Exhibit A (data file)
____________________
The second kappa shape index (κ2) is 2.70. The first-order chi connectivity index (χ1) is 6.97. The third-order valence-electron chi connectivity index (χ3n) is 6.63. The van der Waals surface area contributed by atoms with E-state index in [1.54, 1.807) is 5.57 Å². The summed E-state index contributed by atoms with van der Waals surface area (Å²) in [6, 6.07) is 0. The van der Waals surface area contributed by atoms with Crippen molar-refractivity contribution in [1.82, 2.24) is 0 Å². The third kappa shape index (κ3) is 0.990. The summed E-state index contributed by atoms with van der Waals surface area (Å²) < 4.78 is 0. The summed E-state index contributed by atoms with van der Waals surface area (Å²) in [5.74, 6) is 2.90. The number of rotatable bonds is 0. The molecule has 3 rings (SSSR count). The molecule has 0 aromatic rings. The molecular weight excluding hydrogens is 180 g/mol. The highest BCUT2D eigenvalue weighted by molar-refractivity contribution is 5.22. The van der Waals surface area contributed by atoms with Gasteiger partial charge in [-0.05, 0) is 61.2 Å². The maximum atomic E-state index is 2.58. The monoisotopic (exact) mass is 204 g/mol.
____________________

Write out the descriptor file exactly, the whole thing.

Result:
The second kappa shape index (κ2) is 2.70. The first-order chi connectivity index (χ1) is 6.97. The third-order valence-electron chi connectivity index (χ3n) is 6.63. The van der Waals surface area contributed by atoms with E-state index in [1.54, 1.807) is 5.57 Å². The summed E-state index contributed by atoms with van der Waals surface area (Å²) in [6, 6.07) is 0. The van der Waals surface area contributed by atoms with Crippen molar-refractivity contribution in [1.82, 2.24) is 0 Å². The third kappa shape index (κ3) is 0.990. The summed E-state index contributed by atoms with van der Waals surface area (Å²) < 4.78 is 0. The summed E-state index contributed by atoms with van der Waals surface area (Å²) in [5.74, 6) is 2.90. The number of rotatable bonds is 0. The molecule has 3 rings (SSSR count). The molecule has 0 aromatic rings. The molecular weight excluding hydrogens is 180 g/mol. The highest BCUT2D eigenvalue weighted by molar-refractivity contribution is 5.22. The van der Waals surface area contributed by atoms with Gasteiger partial charge in [-0.05, 0) is 61.2 Å². The maximum atomic E-state index is 2.58. The monoisotopic (exact) mass is 204 g/mol.